However, at the Helsinki Games in 1952, India proved why they were the masters of world hockey. The team was led by Kunwar Digvijay Singh, a brilliant player who was touted to be the able successor to the legacy of Major Dhyan Chand.

Since they were the undisputed champions, India received a direct entry into the quarterfinals. They defeated Austria by 4-0 and booked a semifinal clash with Great Britain. The former masters were defeated once again, by 3-1.

India now faced the Netherlands. In a rematch of the London Olympics semifinal, the Dutch stood no chance. They were thrashed 6-1 as the hero of the London Olympics shone again. Balbir Singh scored 5 out of the 6 goals, an Olympic record as yet unbroken.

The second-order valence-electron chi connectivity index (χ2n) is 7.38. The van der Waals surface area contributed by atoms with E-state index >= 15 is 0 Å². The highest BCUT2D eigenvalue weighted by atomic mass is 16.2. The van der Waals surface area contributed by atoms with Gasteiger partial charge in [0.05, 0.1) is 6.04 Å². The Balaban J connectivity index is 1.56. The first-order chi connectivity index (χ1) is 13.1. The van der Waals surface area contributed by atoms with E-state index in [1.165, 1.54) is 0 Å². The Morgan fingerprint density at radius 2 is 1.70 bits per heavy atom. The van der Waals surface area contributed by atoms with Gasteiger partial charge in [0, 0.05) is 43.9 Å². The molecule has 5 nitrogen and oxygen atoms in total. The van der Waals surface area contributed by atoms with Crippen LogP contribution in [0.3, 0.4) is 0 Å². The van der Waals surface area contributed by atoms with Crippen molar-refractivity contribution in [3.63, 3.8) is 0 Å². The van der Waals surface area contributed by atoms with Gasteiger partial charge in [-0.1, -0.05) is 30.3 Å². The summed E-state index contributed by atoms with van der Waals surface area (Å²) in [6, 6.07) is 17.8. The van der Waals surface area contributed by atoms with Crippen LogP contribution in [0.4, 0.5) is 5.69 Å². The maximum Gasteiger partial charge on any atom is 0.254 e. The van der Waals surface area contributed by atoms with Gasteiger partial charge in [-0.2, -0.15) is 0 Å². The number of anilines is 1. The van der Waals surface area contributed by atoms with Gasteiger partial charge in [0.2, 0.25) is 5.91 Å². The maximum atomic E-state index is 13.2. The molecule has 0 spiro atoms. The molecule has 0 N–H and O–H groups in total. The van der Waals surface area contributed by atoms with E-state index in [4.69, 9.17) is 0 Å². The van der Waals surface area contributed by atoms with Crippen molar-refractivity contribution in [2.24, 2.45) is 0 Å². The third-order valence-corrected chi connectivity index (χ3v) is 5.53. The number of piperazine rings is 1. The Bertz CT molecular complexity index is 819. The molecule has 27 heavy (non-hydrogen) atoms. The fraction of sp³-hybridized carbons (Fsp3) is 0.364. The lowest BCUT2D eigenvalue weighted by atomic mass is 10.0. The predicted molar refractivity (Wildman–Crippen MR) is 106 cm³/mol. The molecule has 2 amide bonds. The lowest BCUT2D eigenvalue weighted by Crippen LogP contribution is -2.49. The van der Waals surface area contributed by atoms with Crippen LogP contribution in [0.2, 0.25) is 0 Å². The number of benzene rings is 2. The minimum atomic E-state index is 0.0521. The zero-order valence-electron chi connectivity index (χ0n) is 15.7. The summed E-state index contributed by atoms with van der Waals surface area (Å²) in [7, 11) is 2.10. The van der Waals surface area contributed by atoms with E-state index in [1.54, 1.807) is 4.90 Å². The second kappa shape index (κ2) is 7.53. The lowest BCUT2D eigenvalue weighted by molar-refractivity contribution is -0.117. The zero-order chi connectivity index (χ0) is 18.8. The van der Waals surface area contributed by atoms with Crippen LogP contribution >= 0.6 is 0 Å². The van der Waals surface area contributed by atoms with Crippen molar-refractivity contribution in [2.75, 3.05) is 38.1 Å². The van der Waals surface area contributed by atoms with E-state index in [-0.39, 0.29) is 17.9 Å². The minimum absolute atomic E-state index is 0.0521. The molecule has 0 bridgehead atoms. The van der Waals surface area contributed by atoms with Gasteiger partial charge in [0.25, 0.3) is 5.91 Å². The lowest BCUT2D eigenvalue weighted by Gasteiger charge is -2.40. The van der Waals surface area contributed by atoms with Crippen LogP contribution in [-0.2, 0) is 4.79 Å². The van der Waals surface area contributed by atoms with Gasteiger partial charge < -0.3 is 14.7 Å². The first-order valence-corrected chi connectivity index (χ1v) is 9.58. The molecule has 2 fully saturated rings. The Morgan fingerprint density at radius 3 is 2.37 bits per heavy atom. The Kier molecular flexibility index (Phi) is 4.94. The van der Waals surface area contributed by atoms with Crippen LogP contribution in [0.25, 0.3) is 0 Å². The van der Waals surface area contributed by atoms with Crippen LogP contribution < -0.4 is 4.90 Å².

#5 Unsung victory for Kashaba Dadasaheb Jadhav

Kashaba Dadasaheb Jadhav - Independent India's first individual Olympic medalist
Kashaba Dadasaheb Jadhav - Independent India's first individual Olympic medalist

On July 20 1952, a young wrestler did what no one else could. KD Jadhav gave India their first ever individual Olympic medal as a free nation.

Born in Goleshwar, a village in Satara, Maharashtra, KD Jadhav was what every traditional wrestler was. However, he was very nimble on his feet. Rees Gardner, an English scout, spotted his talent and trained him for the London Olympics.